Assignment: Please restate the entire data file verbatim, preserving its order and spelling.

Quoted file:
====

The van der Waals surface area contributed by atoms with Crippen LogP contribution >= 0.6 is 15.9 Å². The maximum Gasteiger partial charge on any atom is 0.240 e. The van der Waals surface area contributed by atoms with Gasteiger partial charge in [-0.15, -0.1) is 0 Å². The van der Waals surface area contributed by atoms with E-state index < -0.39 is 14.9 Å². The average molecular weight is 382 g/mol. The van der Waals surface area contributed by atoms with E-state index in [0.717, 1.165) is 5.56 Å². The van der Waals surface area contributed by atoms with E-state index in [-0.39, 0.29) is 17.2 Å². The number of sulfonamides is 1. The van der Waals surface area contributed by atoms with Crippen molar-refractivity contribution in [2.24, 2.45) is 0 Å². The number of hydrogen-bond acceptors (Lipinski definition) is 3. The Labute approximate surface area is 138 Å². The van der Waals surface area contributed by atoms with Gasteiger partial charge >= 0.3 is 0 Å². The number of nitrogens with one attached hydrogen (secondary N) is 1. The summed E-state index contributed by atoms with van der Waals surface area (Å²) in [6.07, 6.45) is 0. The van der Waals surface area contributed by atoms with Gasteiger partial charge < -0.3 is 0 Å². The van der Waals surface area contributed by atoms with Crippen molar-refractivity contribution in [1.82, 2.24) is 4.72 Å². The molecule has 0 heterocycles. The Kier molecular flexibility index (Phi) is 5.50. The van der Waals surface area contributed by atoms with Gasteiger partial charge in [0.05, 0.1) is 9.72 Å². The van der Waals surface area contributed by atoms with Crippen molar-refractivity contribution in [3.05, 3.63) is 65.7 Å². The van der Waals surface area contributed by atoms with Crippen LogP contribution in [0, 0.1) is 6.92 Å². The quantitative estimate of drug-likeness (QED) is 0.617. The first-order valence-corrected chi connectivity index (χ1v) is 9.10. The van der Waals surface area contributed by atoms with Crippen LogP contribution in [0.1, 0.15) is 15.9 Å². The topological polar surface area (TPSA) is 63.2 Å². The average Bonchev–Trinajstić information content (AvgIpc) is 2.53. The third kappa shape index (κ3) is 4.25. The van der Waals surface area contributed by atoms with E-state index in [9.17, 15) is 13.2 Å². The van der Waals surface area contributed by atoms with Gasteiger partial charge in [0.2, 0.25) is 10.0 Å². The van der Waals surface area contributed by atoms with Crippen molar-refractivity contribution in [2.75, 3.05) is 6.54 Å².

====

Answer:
The van der Waals surface area contributed by atoms with Crippen LogP contribution >= 0.6 is 15.9 Å². The maximum Gasteiger partial charge on any atom is 0.240 e. The van der Waals surface area contributed by atoms with Gasteiger partial charge in [-0.15, -0.1) is 0 Å². The van der Waals surface area contributed by atoms with E-state index < -0.39 is 14.9 Å². The average molecular weight is 382 g/mol. The van der Waals surface area contributed by atoms with E-state index in [0.717, 1.165) is 5.56 Å². The van der Waals surface area contributed by atoms with E-state index in [-0.39, 0.29) is 17.2 Å². The number of sulfonamides is 1. The van der Waals surface area contributed by atoms with Crippen molar-refractivity contribution in [2.24, 2.45) is 0 Å². The number of hydrogen-bond acceptors (Lipinski definition) is 3. The Labute approximate surface area is 138 Å². The van der Waals surface area contributed by atoms with Gasteiger partial charge >= 0.3 is 0 Å². The number of nitrogens with one attached hydrogen (secondary N) is 1. The summed E-state index contributed by atoms with van der Waals surface area (Å²) in [6.07, 6.45) is 0. The van der Waals surface area contributed by atoms with Gasteiger partial charge < -0.3 is 0 Å². The van der Waals surface area contributed by atoms with Crippen molar-refractivity contribution in [1.82, 2.24) is 4.72 Å². The molecule has 0 heterocycles. The Kier molecular flexibility index (Phi) is 5.50. The van der Waals surface area contributed by atoms with Gasteiger partial charge in [0.05, 0.1) is 9.72 Å². The van der Waals surface area contributed by atoms with Crippen molar-refractivity contribution in [3.05, 3.63) is 65.7 Å². The van der Waals surface area contributed by atoms with Crippen LogP contribution in [0, 0.1) is 6.92 Å². The quantitative estimate of drug-likeness (QED) is 0.617. The first-order valence-corrected chi connectivity index (χ1v) is 9.10. The van der Waals surface area contributed by atoms with Crippen LogP contribution in [0.1, 0.15) is 15.9 Å². The topological polar surface area (TPSA) is 63.2 Å². The average Bonchev–Trinajstić information content (AvgIpc) is 2.53. The third kappa shape index (κ3) is 4.25. The van der Waals surface area contributed by atoms with E-state index in [9.17, 15) is 13.2 Å². The van der Waals surface area contributed by atoms with Gasteiger partial charge in [0.2, 0.25) is 10.0 Å². The van der Waals surface area contributed by atoms with Crippen molar-refractivity contribution in [2.75, 3.05) is 6.54 Å².